as if tomorrow you would call them home to you.

Let me not take them for granted
or be blind to the marvel of their presence,
to the sound of their voices,
the joy of their companionship.
or the beauty of their love.

May their minor faults and failings
which often cause me discomfort
be seen as trivial transgressions
compared to the marvel of the gift
that you have loaned to me
for only a short while.

Love is what we do with the time that is left.

Love is what we do right now and through the remaining days while this particular community is still intact.

Take time—of the time that is left—to bless your friends, but not only your friends.

Take time to connect with someone you never got to know as well as you wanted to.

Take time to mend a relationship that has gotten frayed. Do it now, while there is time.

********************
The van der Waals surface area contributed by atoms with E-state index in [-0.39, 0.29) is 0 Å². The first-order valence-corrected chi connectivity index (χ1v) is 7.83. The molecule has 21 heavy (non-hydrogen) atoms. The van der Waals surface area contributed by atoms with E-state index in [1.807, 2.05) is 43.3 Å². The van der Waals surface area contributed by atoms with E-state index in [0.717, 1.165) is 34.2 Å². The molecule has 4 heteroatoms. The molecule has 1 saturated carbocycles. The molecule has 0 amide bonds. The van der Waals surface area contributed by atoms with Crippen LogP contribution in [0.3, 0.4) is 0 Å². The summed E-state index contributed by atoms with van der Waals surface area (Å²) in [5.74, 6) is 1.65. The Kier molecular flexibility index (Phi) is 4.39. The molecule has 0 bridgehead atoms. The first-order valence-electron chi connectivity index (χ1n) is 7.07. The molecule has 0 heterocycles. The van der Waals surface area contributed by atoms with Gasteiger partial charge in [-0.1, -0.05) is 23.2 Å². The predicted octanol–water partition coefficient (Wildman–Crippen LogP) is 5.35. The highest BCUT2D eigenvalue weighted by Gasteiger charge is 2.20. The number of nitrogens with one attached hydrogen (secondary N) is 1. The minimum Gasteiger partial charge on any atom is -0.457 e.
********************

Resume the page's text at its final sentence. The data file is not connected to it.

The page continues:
Love is what we do when time is running out.

Love is what you will do again, in another place, through another year of grace that will come new from the Father’s hand full of promise and rare particularity.

Jesus said to his friends: “Little Children, I am with you only a little longer.“ And then he went out into the night. He gave up his life for his friends so that we will never be alone. In him, you are connected to an ongoing cycle of life and love that will not end. You are held in love by God through all the seasons. Through all the changes and losses and new beginnings, you can trust God’s abiding love to sustain you—just as you are—right now, in all of your vivid, astounding, fleeting and flawed particularity.